That document lays out specific steps, beginning in January 2020 and proceeding through December 2024, that are meant to help attain six overall goals:
3) Skill Development
5) Job Placement/Hiring
Caldwell told the board of supervisors on Nov. 12 that SOAR has asked the Ford Family Foundation to extend its grant. The outlook for Ford approving the grant extension is positive, she added.
Extension of the grant would allow SOAR to move forward collaboratively with the strong workforce program, which specifically funds career and technical education in California. Siskiyou County educators are going to apply as a consortium to match the Ford Foundation dollars that will be hopefully be coming to them, Caldwell detailed, with the goal of making SOAR self-funding in three years.
Each of the supervisors expressed their full support for the roadmap. District 2 Supervisor Ed Valenzuela posited that despite many young people leaving Siskiyou County after high school, there are many career opportunities available locally. “I would hope that we accentuate the positives,” he told the SOAR representatives, stating that open positions with the county “run the gamut, from entry level to the top spots.” Valenzuela also mentioned that one of his goals as supervisor is to see the county implement internship programs for high school students.
Walters and Caldwell were happy to note that such a program is currently in the works, and that Mount Shasta High School and Etna High School have “already started down that path.” SOAR is working to get students into internship programs in the summer of 2020, Caldwell said.
Many local industry, state and city venues have agreed to accept a consistent school to work program, she said. The goal of such a program is to see every junior and senior high school student working in an internship capacity, Caldwell told Valenzuela. She assured him, “We’re committed to your same goal.”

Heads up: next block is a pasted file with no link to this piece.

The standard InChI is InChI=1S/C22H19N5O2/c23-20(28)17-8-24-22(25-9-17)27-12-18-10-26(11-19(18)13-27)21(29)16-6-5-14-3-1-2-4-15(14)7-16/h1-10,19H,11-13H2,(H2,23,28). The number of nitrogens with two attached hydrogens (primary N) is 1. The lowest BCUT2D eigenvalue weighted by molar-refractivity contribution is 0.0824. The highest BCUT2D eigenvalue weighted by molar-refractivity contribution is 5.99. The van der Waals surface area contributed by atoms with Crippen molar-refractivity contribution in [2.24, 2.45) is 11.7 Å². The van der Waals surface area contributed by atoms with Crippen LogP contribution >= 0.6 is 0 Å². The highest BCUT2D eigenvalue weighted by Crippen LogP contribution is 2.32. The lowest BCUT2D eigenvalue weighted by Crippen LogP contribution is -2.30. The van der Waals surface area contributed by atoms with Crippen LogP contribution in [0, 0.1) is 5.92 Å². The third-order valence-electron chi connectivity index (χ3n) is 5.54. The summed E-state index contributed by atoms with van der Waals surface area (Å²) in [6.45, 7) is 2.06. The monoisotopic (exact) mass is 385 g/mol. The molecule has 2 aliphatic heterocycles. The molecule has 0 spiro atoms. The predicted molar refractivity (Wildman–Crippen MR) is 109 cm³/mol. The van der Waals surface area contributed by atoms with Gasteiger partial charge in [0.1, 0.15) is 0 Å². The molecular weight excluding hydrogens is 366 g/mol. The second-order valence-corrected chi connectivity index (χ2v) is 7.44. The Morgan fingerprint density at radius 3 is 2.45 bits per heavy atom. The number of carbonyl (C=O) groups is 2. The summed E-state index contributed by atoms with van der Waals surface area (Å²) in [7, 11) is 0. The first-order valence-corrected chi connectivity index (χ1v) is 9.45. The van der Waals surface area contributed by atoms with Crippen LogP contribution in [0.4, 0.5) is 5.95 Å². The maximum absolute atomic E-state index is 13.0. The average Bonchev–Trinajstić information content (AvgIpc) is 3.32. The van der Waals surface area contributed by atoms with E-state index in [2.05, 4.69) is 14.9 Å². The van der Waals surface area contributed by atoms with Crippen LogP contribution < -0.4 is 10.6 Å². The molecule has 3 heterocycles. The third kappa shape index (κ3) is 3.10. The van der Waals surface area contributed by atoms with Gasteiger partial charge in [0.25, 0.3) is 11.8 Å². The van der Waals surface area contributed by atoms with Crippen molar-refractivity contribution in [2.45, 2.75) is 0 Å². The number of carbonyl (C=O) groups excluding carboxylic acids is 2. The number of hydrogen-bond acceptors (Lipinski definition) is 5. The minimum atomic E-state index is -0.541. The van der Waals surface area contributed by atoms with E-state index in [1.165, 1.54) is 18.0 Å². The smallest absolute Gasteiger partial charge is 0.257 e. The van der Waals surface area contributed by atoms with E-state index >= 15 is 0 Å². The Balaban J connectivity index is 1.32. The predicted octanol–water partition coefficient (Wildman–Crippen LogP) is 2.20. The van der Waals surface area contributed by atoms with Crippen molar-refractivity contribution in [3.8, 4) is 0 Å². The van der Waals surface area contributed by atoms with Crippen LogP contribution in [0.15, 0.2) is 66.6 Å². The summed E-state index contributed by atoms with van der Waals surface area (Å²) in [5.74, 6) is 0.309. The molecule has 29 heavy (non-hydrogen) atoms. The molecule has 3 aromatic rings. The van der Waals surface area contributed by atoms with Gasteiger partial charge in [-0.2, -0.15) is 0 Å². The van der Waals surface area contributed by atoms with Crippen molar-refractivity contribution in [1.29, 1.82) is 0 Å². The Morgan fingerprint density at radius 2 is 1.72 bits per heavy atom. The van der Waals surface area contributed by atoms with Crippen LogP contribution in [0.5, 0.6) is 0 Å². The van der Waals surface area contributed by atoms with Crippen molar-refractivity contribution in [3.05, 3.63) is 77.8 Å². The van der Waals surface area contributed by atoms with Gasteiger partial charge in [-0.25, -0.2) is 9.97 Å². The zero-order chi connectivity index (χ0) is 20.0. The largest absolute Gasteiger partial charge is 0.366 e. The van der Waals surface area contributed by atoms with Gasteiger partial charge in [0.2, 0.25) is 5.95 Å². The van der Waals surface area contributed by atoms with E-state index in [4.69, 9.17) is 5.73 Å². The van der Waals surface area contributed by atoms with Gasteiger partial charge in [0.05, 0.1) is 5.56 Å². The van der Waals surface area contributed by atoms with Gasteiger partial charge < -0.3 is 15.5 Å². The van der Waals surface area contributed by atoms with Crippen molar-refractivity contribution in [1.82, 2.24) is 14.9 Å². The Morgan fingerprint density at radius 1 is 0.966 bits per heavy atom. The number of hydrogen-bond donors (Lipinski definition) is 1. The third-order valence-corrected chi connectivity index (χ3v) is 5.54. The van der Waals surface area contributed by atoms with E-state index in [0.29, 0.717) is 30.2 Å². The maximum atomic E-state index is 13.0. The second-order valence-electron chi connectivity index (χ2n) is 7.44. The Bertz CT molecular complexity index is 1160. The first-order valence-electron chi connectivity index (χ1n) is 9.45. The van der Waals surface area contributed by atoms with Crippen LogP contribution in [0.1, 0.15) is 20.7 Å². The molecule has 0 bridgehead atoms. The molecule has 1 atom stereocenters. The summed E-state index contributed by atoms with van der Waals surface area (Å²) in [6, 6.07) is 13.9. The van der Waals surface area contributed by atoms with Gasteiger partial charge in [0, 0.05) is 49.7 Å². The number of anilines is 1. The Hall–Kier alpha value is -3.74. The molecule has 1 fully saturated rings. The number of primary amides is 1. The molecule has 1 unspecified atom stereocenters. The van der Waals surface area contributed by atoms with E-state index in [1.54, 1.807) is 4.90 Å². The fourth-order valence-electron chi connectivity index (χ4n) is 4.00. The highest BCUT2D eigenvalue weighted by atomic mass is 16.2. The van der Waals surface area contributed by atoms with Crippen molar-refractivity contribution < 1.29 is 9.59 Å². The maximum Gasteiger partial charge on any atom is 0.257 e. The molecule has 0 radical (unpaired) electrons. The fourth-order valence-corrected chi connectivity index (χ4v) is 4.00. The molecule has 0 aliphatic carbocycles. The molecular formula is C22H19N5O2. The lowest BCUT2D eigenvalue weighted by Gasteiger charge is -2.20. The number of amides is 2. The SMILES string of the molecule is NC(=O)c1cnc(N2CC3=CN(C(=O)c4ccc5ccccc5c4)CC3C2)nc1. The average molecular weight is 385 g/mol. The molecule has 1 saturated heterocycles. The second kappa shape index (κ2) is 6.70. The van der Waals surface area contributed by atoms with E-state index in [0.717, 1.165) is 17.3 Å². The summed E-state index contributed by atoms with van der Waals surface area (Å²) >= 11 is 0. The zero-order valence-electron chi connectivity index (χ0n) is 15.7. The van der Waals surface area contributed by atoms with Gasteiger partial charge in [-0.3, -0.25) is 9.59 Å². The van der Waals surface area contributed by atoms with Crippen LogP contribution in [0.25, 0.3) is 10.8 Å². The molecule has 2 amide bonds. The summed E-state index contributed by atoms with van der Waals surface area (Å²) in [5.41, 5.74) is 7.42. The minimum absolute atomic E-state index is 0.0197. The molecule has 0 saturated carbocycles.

District 4 Supervisor Lisa Nixon and District 3 Supervisor Michael Kobseff both stated that the largest impediment to an outside industry coming into Siskiyou County is the area’s lack of an adequately developed workforce .
Walters explained that SOAR is focused on programs that allow students to enter their chosen field quickly. For some students, college may mean an eight month certificate program, he said, or the fire academy or law enforcement academy.
District 5 Supervisor Ray Haupt expressed his support for career and technical education, sharing, “This is a program that pays off and brings kids back [to Siskiyou County.] Beyond industry, this program connects an individual kid’s passion to something they know locally. Once that connection is made, they just take off.”
The county has had many great career pathways for years, Caldwell said, but “nobody knew about them.” SOAR is aiming to “take down the walls on the silos” that previously kept the county sectors’ work toward a common goal separate. Implementing the roadmap will “make things transparent so industry partners know the skills high school graduates will have, so they know that kid can come to them and be successful,” she described. In turn, Siskiyou County’s students will know the myriad opportunities that are “right here” and available to them.